On a day when a man who helped count down weekly hit singles, American Top 40 radio host Casey Kasem, passed away at the age of 82, Elton John took a moment during his Sunday night headlining performance at Bonnaroo to briefly stop crossing off his many hits and pay tribute to the iconic pop personality.
John told his thousands of onlookers that when he first traveled to America in 1970, he immediately fell in love with the country and its pop music, partially due to figures like Kasem. After informing the crowd that Kasem had passed away on Sunday (those who hadn’t checked their news feeds all day let out audible gasps of sadness), John said into his microphone, “”Travel safely, my good man,” and performed a forceful version of “Don’t Let The Sun Go Down on Me” as a dedication.
The brief, somber moment added gravitas to a performance that proudly unfurled John’s most well-known hits and featured the cleanest sound of any main stage act over the course of the four-day festival. Backed by a seven-piece band that included two full drum kits, John did damage on a grand red piano while the percussion popped. From an extended outro for “Rocket Man” that showcased John’s furious key-pounding to “Levon’s” melody getting some cello accentuation, John was a consummate professional accompanied by a deservedly ace set of musicians.
“This is my first-ever festival in America,” John told the Bonnaroo crowd early on, “and I know it’s the best one.” Technically, John performed a truncated show at the iHeartRadio Festival last September, but his Bonnaroo set was his first chance to unpack his discography in front of a U.S. outdoor crowd that might have only been familiar with a handful of singles, and may very well have attended a Wiz Khalifa show immediately prior to the headliner. No matter: John’s appeal was appreciated by even the uninitiated. On Sunday night, fiery glitter dotted the sleeves of his “Rocketman” jacket, and magic seemingly flowed from his hands.
Lighters were hoisted high for “Candle in the Wind,” white party streamers streaked across the audience members’ heads during “Levon,” and glowsticks were tossed high during the mass sing-along of “Tiny Dancer,” as if Sir Elton had stumbled into an EDM festival. To the side of John and his piano was a video screen that flashed accompanying graphics for every song, and “Goodbye Yellow Brick Road” featured a career retrospective of sorts for John. The nifty clip showed it all, from his ’70s heyday to “The Lion King” Broadway musical to a wedding cake with two grooms on top, a nod to his happy marriage to David Furnish that garnered hearty cheers from the Tennessee crowd.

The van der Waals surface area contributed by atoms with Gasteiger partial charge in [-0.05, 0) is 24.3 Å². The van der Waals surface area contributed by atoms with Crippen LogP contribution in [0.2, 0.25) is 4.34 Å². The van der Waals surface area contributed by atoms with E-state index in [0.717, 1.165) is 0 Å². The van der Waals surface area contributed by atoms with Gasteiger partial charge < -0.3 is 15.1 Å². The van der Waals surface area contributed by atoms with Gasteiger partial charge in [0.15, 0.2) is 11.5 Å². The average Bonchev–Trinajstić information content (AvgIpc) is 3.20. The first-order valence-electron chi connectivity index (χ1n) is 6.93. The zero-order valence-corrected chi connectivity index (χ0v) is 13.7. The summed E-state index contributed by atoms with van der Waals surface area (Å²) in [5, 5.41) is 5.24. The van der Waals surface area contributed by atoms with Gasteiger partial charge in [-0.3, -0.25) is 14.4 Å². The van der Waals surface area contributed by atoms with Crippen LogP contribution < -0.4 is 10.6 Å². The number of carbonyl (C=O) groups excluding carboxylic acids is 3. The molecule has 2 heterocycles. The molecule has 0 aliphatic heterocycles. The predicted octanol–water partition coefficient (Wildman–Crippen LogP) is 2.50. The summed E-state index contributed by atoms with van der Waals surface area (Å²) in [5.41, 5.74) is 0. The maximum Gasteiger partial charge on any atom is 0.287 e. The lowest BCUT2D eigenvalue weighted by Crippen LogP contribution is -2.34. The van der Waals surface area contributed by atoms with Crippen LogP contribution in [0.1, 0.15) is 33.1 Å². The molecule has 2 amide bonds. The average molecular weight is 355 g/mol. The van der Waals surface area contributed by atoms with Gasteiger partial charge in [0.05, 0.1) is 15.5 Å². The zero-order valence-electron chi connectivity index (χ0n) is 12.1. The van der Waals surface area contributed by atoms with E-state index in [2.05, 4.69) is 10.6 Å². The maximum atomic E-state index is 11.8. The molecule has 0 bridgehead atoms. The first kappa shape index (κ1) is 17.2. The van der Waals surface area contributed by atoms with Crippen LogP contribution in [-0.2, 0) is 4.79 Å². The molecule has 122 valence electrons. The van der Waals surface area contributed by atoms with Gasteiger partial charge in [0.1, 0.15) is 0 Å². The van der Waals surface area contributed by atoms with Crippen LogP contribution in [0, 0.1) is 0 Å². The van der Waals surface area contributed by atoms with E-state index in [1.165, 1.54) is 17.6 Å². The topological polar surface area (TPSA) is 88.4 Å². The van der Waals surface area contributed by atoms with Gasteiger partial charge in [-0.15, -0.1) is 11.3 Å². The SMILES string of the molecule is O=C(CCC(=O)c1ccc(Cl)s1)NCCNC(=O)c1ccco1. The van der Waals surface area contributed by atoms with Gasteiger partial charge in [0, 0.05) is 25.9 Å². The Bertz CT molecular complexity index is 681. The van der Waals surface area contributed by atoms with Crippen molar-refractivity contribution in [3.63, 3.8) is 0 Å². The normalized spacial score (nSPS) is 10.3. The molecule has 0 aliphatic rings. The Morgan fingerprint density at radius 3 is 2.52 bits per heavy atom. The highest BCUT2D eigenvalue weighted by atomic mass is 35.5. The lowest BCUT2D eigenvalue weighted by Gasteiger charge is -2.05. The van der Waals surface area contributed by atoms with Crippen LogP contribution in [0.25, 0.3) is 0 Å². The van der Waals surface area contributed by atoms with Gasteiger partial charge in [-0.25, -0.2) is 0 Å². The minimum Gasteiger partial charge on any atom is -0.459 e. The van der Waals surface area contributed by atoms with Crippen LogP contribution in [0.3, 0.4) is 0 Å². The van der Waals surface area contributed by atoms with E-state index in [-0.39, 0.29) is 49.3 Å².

Soon after Ben Folds came onstage to duet with John on “Grey Seal,” the performance reached its home stretch and offered one beloved anthem after another: “I’m Still Standing,” “The Bitch Is Back,” “Saturday Night’s Alright for Fighting,” “Your Song.” John often peered into the endless crowd and waggled his eyes behind his blue glasses, and when the Bonnaroo-friendly instrumental jams concluded, he would rise from his piano and playfully goad the crowd to keep cheering for him. In many ways, John’s performance was the perfect counterpart to Lionel Richie’s main stage set at Bonnaroo on Saturday: neither artist is “hip” like headliners Kanye West and Jack White, but both have crowd-pleasing singles to pull from, and know exactly how to please that crowd.
“I’ve been doing this for a long time. The more I seem to get older, the more I love doing it,” John remarked as his headlining Bonnaroo raced to a finish. “Thank you so much for all the years of love.” Like Bruce Springsteen, Paul McCartney and the Police before him, John was brought in to play the part of the heavyweight at Bonnaroo, and fans couldn’t have asked for a more complete set to polish off their Tennessee festival experience.
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